In Table 4, we examine Eq. (2), which is our CAPM model that accounts for interactions between the COVID-19 binary variable and the interest rate variable. We find evidence that a 1% increase in interest rates increases equity shares for Whites, Blacks, and Hispanics at the 99% level of confidence by 0.381%, 0.06%, and 0.141%, respectively. We also find evidence that only Whites experience a premium on equity share holdings at the 99% level of confidence of approximately 0.0005%. Blacks and Hispanics experience a premium at the 90% level of confidence of approximately 0.00013 and 0.00009%, respectively. In addition, all groups experienced an increase in equity holdings at the 99% level of confidence during the COVID-19 pandemic. Equity shares increased by 0.82, 0.06, and 0.235 for Whites, Blacks, and Hispanics, respectively. However, the interaction term indicates that at the 99% level of confidence only Whites and Hispanics benefitted from being in a low interest rate environment during the COVID-19 pandemic; a 1% decline in the interest rate during COVID-19 increased equity shares by 1.067 and 0.38% for Whites and Hispanics, respectively. On the other hand, a 1% decline in interest rates in the COVID-19 pandemic reduced equity shares for Blacks by approximately 0.075%. Note, these policy relevant CAPM specifications perform better than the regressions as reflected in Eq. 1 on Table 2. The overall r-squared values for Whites, Blacks, and Hispanics are approximately 0.49, 0.35, and 0.70 respectively. The between r-squared for Whites, Blacks, and Hispanics is approximately, 0.63, 0.4, and 0.65, indicating, again, that Hispanics are better off pooling their cryptocurrency than diversifying it.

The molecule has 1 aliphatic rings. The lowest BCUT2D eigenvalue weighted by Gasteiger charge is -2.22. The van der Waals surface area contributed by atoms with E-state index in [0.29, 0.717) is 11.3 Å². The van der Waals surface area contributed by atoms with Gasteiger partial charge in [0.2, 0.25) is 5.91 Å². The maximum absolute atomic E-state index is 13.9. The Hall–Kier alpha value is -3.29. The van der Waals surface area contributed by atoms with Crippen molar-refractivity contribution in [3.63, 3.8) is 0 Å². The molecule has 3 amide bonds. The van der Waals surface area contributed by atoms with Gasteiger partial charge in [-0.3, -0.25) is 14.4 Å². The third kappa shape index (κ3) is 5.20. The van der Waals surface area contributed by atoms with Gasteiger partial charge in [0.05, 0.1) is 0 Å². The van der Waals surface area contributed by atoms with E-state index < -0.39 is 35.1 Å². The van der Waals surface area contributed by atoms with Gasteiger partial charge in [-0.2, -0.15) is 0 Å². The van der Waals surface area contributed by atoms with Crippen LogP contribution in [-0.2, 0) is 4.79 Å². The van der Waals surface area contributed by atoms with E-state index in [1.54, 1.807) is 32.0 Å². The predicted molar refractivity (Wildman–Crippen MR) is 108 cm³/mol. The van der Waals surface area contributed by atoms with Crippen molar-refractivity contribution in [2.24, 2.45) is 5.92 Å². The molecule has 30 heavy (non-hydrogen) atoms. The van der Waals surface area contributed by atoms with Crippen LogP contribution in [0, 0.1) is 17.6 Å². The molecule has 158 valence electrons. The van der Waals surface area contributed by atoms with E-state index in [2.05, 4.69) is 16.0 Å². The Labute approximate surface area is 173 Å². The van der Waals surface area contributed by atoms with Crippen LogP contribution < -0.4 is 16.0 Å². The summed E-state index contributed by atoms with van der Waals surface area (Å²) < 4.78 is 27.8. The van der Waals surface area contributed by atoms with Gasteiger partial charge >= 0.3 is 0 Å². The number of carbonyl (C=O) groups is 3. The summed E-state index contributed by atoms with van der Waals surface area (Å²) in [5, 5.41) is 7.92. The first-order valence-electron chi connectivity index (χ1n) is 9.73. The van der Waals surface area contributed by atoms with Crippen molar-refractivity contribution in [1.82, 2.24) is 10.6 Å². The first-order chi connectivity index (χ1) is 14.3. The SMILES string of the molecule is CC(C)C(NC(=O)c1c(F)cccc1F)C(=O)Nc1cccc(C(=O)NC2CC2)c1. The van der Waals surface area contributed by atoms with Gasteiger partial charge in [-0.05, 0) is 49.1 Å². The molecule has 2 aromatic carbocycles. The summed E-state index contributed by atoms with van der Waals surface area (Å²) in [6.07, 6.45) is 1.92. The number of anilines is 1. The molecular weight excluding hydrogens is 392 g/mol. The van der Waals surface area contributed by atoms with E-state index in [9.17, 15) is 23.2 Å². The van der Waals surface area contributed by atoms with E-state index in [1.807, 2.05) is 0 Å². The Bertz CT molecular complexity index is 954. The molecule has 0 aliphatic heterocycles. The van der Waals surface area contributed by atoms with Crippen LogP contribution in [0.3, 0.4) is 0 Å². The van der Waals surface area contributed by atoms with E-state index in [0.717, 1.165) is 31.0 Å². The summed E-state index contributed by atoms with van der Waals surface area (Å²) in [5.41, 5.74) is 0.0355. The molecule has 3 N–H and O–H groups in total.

Table 4 CAPM equity shares in COVID-19 environment

The marginal knowledge gains from Table 4 are straightforward. In Table 2, we reinforce that pooling, as opposed to diversifying cryptocurrency, is an investment strategy that can improve equity share holdings for Hispanics. Our findings indicate all races may earn a premium on equity shares when they invest in cryptocurrency and have experienced increases in equity during the COVID-19 pandemic. This outcome is offset by the lack of profitability in cryptocurrency that Blacks experience in the low interest rate environment. In fact, the evidence provided here implicates cryptocurrencies as a hedging instrument for Whites and Hispanics but not for Blacks. This result possibly reflects existing barriers to investment markets for Blacks as well as wealth disparities.